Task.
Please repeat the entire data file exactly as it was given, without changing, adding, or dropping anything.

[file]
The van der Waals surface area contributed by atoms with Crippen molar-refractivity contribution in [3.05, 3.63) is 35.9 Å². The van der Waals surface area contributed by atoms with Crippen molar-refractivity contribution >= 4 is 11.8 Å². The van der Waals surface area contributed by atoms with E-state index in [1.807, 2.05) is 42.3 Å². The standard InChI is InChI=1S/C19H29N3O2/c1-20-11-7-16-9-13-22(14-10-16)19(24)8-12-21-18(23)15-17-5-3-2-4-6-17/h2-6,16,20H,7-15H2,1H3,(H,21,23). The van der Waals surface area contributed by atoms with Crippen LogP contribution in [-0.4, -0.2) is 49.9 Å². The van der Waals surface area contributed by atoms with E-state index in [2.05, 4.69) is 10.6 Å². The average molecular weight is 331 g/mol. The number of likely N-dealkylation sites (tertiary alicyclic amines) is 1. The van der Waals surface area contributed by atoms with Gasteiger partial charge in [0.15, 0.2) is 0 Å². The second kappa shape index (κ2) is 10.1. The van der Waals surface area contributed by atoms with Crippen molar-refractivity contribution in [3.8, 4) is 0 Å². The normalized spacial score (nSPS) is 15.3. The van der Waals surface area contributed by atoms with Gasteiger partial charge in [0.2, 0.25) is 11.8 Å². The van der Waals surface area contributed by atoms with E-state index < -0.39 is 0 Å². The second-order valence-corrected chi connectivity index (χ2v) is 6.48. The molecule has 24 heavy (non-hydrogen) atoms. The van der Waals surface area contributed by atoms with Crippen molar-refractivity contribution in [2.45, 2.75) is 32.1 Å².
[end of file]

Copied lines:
The van der Waals surface area contributed by atoms with Crippen molar-refractivity contribution in [3.05, 3.63) is 35.9 Å². The van der Waals surface area contributed by atoms with Crippen molar-refractivity contribution >= 4 is 11.8 Å². The van der Waals surface area contributed by atoms with E-state index in [1.807, 2.05) is 42.3 Å². The standard InChI is InChI=1S/C19H29N3O2/c1-20-11-7-16-9-13-22(14-10-16)19(24)8-12-21-18(23)15-17-5-3-2-4-6-17/h2-6,16,20H,7-15H2,1H3,(H,21,23). The van der Waals surface area contributed by atoms with Crippen LogP contribution in [-0.4, -0.2) is 49.9 Å². The van der Waals surface area contributed by atoms with E-state index in [2.05, 4.69) is 10.6 Å². The average molecular weight is 331 g/mol. The number of likely N-dealkylation sites (tertiary alicyclic amines) is 1. The van der Waals surface area contributed by atoms with Gasteiger partial charge in [0.15, 0.2) is 0 Å². The second kappa shape index (κ2) is 10.1. The van der Waals surface area contributed by atoms with Crippen molar-refractivity contribution in [3.8, 4) is 0 Å². The normalized spacial score (nSPS) is 15.3. The van der Waals surface area contributed by atoms with Gasteiger partial charge in [0.2, 0.25) is 11.8 Å². The van der Waals surface area contributed by atoms with E-state index < -0.39 is 0 Å². The second-order valence-corrected chi connectivity index (χ2v) is 6.48. The molecule has 24 heavy (non-hydrogen) atoms. The van der Waals surface area contributed by atoms with Crippen molar-refractivity contribution in [2.45, 2.75) is 32.1 Å².